GD Birla: The ‘Nationalist Businessman’ Who Helped Fund The Freedom Struggle
Ghanshyam Das (GD) Birla, the architect behind the Indian business conglomerate, the Birla Group, had a very important role in the freedom struggle. Here’s his life story.
- Rinchen Norbu Wangchuk
GD Birla and MK Gandhi (Courtesy: Aditya Birla Group)
A close associate of Mohandas Karamchand Gandhi and friend to many leaders of the freedom struggle, GD Birla not only gave money for the cause but also built his own business empire despite the initial roadblocks set by the colonial administration, British and Scottish business interests and their Indian cronies. Leading the charge for Indian businesses, he played a pivotal role in the formation of the Federation of Indian Chambers of Commerce and Industry (FICCI).
Post-Independence, he founded the esteemed Birla Institute of Technology and Sciences (BITS) in his hometown of Pilani, Rajasthan. For his many contributions to the country, he was awarded the Padma Vibhushan by the Government of India in 1957.
Early racism & the business giant
Born on 10 April 1894 in Pilani, Rajasthan, GD Birla underwent formal education only until the age of 11, after which he followed in his father Baldeodas’s footsteps into the family’s trading business in Mumbai and then Kolkata.
As he once wrote, “In our village no one bothered with newspapers; not even half a dozen people would have read them. And where were the newspapers in those days? No one in the village could read and write English. Nor was there a school. A few people could read and write simple Hindi or Urdu, but perhaps only one in a hundred. At the age of four, I was put under a tutor who claimed to know more about arithmetic than reading and writing. And so my education began with futures – addition, subtraction, multiplication, division, etc. At the age of nine, I learnt a little reading and writing and got a smattering of English. My school education, however, ended with the ‘First Book Reading’ by Pyaricharan Sarkar, when I was only 11.”
At age 16, he started his ‘independent business’ as a jute broker, and this is where he first encountered the racist practices of the English who were his patrons and clients.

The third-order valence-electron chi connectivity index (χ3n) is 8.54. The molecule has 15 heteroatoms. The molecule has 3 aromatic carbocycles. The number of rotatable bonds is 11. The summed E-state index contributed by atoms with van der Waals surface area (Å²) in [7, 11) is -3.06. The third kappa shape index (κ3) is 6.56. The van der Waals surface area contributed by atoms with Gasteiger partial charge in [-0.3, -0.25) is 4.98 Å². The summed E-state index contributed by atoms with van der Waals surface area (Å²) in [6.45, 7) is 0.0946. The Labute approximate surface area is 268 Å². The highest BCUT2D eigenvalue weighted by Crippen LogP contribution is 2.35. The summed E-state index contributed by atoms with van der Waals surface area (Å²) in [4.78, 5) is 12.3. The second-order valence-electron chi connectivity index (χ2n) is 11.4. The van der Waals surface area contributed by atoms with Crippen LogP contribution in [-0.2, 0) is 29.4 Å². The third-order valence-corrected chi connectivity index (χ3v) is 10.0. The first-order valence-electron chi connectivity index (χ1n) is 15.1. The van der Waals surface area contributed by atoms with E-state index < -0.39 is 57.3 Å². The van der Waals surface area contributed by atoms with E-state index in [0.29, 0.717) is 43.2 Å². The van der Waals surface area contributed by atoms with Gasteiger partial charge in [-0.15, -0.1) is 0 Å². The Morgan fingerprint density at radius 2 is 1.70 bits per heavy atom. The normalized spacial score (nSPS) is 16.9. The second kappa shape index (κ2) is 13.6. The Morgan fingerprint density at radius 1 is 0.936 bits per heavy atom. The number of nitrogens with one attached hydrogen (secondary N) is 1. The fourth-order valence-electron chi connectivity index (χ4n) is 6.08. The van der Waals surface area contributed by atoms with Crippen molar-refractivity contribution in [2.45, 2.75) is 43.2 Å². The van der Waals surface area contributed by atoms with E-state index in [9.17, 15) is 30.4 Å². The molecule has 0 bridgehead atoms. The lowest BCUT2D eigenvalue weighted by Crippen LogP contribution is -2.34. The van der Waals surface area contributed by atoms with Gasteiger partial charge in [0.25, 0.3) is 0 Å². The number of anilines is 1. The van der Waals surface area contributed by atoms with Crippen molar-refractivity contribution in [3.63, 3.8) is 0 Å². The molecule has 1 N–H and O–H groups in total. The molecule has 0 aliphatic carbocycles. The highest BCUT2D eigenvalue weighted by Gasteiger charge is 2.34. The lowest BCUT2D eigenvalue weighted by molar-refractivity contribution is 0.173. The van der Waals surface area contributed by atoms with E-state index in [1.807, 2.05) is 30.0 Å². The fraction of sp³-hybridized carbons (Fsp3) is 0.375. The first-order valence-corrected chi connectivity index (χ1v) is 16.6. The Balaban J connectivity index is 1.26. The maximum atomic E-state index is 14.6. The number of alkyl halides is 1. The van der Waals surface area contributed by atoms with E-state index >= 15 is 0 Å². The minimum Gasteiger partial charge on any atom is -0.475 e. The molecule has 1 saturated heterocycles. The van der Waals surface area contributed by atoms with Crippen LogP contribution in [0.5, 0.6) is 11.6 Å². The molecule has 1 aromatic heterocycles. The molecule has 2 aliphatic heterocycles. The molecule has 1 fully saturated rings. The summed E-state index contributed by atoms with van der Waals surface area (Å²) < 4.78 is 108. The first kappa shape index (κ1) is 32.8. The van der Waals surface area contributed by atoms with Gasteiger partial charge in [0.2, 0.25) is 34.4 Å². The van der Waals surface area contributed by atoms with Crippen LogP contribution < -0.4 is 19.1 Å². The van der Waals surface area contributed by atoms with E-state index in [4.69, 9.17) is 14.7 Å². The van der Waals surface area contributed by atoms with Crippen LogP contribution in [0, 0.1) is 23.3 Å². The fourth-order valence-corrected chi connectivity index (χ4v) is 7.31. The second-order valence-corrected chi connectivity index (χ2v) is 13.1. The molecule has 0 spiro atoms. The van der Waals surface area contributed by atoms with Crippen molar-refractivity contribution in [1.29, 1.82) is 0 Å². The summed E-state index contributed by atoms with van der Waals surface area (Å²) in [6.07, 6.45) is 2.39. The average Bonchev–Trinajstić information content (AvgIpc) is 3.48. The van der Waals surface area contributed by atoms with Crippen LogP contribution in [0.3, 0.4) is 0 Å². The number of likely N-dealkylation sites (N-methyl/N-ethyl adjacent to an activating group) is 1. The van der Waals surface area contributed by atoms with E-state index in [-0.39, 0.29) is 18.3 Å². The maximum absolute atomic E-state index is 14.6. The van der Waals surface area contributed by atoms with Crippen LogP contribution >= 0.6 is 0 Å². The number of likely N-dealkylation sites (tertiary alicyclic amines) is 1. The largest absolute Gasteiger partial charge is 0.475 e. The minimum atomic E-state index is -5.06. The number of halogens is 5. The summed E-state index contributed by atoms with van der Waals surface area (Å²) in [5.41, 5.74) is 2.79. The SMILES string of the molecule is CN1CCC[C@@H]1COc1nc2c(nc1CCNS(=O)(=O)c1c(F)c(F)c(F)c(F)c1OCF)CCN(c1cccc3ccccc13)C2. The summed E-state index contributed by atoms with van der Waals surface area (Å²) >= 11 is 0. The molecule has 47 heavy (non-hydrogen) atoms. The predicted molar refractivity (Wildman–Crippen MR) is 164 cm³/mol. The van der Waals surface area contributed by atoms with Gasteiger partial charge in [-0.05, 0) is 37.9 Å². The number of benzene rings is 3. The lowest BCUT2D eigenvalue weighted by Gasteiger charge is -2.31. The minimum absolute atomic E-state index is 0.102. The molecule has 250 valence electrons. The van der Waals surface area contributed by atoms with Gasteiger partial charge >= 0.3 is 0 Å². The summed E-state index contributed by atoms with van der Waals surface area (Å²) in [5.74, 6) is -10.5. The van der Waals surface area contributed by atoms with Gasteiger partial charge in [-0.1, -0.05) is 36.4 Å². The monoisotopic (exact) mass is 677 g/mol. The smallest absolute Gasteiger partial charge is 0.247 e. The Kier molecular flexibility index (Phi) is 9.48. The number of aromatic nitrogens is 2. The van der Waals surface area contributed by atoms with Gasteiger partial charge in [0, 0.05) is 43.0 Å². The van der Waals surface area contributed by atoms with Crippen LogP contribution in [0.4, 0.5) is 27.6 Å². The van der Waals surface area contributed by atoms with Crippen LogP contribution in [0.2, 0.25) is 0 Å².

“During my association with them, I began to see their superiority in business methods, their organising capacity and their many other virtues. But their racial arrogance could not be concealed. I was not allowed to use the lift to go up to their offices, not their benches while waiting to see them. I smarted under these insults, and this created within me a political interest which, from 1912 until today, I have fully maintained,” he wrote.
Desperate to transition from a trader to an industrialist, he made his foray into industrial manufacturing by setting up his first jute mill, Birla Jute Manufacturing Co Ltd, in Kolkata.
He started this venture despite tremendous odds. British and Scottish merchants attempted to shut down his business by unethical and monopolistic methods like influencing the decision of certain banks to not give him a loan, besides the sudden change in currency exchange rates during World War I which made importing machinery from Britain a costly affair. He nonetheless soldiered on. From jute, he proceeded to get into the cotton textile industry.
In the 1930s, he established sugar and paper mills, and by the 1940s, made his way into the automobile industry with the establishment of Hindustan Motors. As the Birla archives note, however, the real boom for the Birla empire “came after Independence when Birla invested in European tea, textiles and other industries”. Suffice to say, his business went on to reach incredible heights.
The ‘nationalist businessman’
Known as a ‘nationalist businessman’, GD Birla put his money where it counted by supporting the freedom struggle monetarily unlike some of his more conservative and establishment-oriented rivals who wanted nothing to do with the Indian National Congress.
In the early 1920s, he created the Indian Chamber of Commerce, which emerged from his support of domestic enterprise, distaste for foreign goods and exit from the Marwari Association, a major trade organisation at the time, following a myriad of disagreements.
The objective of this body was “to speak for Indian business and political interest”. Representing Indian businesses in Kolkata, business historian Gita Piramal notes that this body was in direct conflict with both the Bengal Chamber of Commerce, “a stronghold of British business in India”.
Aside from getting elected to the Central Legislative Assembly in 1926, he set up FICCI alongside Puroshotamdas Thakurdas, Lala Harkishen Lal, BF Madon, DP Khaitan, AC Banerjee and Dinshaw Petit. As Piramal wrote, “In record time, Birla and Thakurdas managed to endow FICCI with an all-India character.” Unlike other Indian business associations at the time, FICCI and the Indian Chamber of Commerce expressed their support for the freedom struggle.
As Piramal noted, “Under GD’s leadership the chamber enthusiastically participated in the All-Parties Conference of 1928 which produced the Nehru report asking for full dominion status.” Following the end of the civil disobedience movement in January 1932, the chamber “firmly condemned Gandhi’s arrest and the repression unleashed by the British”.
Also, during the Quit India Movement of 1942, Birla came up with the idea of creating a commercial bank backed by Indian capital and management. This gave birth to the United Commercial Bank Limited, which is today known as UCO Bank, in 1943 in Kolkata. A public sector bank today, it remains one of the oldest major commercial banks in India.
He was also part of a group of industrialists and technocrats alongside the likes of JRD Tata, Purushottamdas Thakurdas and John Mathai, who formulated the famous ‘Bombay Plan’, a 15-year economic plan for India, in 1944.